Canada’s Middle East policy divides

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A look at the conflict that plagues the Middle East

Noah S. Wernikowski
Contributor

Israeli Prime Minister Benjamin Netanyahu spent the first week in March in Washington. Although Canada is a relatively minor player in international politics, he spent a day in Canada beforehand, a demonstration of the deepening ties between the two countries.

“Under Stephen Harper, Canada’s become very, very pro-Israel,” said Steve Hibbard, a retired foreign-affairs employee who headed Canada’s representative office in Ramallah from 2001 to 2004. “It’s kind of like the Australian position 10 years ago – Israel can do no wrong.”

Historically, Canada has always supported Israel. It was one of the 33 countries that voted in favour of the 1947 United Nations resolution that later led to Israel becoming a state.

The 1980s, however, saw Canada’s position shifting.

“The Middle East can be very contentious, so governments in the past tended to take a broader perspective on it,” Hibbard said.

In 1979, Conservative Prime Minister Joe Clark eventually decided not to move the Canadian embassy in Israel to Jerusalem from Tel Aviv, because he did not want to appear to support Israeli settling in disputed land. In 1983, Liberal Prime Minister Pierre Elliot Trudeau officially recognized the Palestinians’ right to a homeland.

Since then, the stance once again has begun to shift.

In the beginning of February, Foreign Minister John Baird gave a speech in Israel at the Herzilya Conference, saying, “The state of Israel embodies principles that Canada values and respects … Israel has no greater friend than Canada.”

According to the government’s website, its official position on UN resolutions is,“Canada assesses each resolution on its merits and consistency with our principles. We support resolutions that are consistent with Canadian policy on the Middle East, are rooted in international law, and reflect current dynamics.”

The rhetoric is accompanied by action.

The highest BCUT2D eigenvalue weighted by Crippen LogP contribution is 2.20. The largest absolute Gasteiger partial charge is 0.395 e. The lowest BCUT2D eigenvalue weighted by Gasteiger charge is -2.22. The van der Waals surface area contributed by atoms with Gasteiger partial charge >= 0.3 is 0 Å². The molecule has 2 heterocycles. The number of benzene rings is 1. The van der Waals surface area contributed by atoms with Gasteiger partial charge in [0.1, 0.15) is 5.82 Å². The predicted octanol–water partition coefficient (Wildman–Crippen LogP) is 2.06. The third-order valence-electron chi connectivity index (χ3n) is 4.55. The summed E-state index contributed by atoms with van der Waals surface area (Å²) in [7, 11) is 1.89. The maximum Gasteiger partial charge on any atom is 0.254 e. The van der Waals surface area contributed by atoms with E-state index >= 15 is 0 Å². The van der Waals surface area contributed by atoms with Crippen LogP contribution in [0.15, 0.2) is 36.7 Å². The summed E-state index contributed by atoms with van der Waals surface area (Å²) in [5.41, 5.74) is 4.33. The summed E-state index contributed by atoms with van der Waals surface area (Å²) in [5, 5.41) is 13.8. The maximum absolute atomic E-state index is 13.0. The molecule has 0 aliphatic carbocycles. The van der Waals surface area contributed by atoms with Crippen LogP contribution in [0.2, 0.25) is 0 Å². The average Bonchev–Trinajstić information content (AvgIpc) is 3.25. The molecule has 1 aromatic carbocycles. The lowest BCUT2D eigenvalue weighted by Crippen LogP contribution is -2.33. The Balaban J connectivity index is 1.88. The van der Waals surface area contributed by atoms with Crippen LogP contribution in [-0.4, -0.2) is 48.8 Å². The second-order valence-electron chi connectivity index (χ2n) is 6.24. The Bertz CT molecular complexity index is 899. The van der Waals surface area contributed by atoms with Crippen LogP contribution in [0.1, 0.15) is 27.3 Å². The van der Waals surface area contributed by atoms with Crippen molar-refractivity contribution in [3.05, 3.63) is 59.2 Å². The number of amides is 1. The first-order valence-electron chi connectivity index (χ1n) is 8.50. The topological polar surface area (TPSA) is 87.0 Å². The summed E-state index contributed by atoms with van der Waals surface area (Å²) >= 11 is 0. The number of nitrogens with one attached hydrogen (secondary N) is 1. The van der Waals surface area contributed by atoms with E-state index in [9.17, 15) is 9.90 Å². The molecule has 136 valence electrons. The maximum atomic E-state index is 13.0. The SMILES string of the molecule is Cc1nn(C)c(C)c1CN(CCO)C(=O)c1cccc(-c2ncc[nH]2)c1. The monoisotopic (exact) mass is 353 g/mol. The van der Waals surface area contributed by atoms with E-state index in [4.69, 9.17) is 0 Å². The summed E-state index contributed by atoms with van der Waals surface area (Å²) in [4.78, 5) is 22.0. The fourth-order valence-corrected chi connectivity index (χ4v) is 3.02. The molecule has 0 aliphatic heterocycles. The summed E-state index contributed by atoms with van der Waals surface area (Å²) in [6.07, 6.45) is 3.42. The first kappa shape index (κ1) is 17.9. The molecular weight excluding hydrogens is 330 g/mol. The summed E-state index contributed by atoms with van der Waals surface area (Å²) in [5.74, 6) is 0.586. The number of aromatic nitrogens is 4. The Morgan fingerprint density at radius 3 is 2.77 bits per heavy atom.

In practice, a foreign policy based on “principles” has meant siding with Israel.

After Hamas won the 2006 Palestinian elections, Canada was the first country to boycott the new Hamas government. Canada and most western countries consider Hamas a terrorist organization.

Stephen Harper also explicitly expressed his support for Israel during the 2006 Israel-Hezbollah war, which saw around 1,400 Lebanese, mostly civilians, killed. He, in a view inconsistent with most of the world, called Israel’s response “measured.”

But, while Canada sat on the UN Human Rights Council, it stood out by consistently voting against resolutions that condemned Israel. It also rejected Palestine’s September 2011 bid to be recognized as a State.

The closer the Canada and Israel become, the greater the divide among Canadians.

Israeli Apartheid Week is one example. It’s an international week of demonstrations held to criticize Israeli foreign policy and raise awareness of the Palestinian cause – it began in Toronto in 2005 and has since spread across Canada and the world.

“It’s troublesome that when we see Israel increasingly isolated on the world stage …we’re seeing Canada really alone now in terms of its unconditional support for Israel,” said Valerie Zink, a member of the Regina Solidarity group that organized Regina’s Israel Apartheid Week.
“I would like to see Canada take a position in support of international law against war crimes and in support of equality and human rights.”

It has also affected Canada’s international reputation – playing a role in Canada amd losing its bid for a seat on the UN Security Council.

“Their stance in the Middle East sort of cost Canada with the Arab world and the developing world,”  Hibbard said.

He added that Canada’s Middle East policy is likely governed to a considerable extent by domestic political considerations on domestic politics, such as a prevalent sympathy for Israel by fundamentalist Christians.

“The thing is that there are a lot more people who are pro-Israel in Canada than are pro-Palestinian. Plus, in many ways, the Jewish community is more important politically than the Palestinian community – it’s pretty prosperous, pretty vocal, and pretty well informed,”  Hibbard said.

However, Ian MacAusland-Berg,  past-president of the Beth Jacob Synagogue and currently the co-ordinator of harassment and discrimination prevention at the University of Regina, is one of many impressed by Canada’s foreign policy.

“I think that everyone has their sensitive issues. For me, this is one of those things that cause me to look at the Conservatives more favourably,” he said. “Though I support them in Israel, I can’t say that I necessarily support their government.

“The fact that Canada supports Israel and speaks out against people who want to destroy Israel means a lot to me. I really see it as a moral position. "

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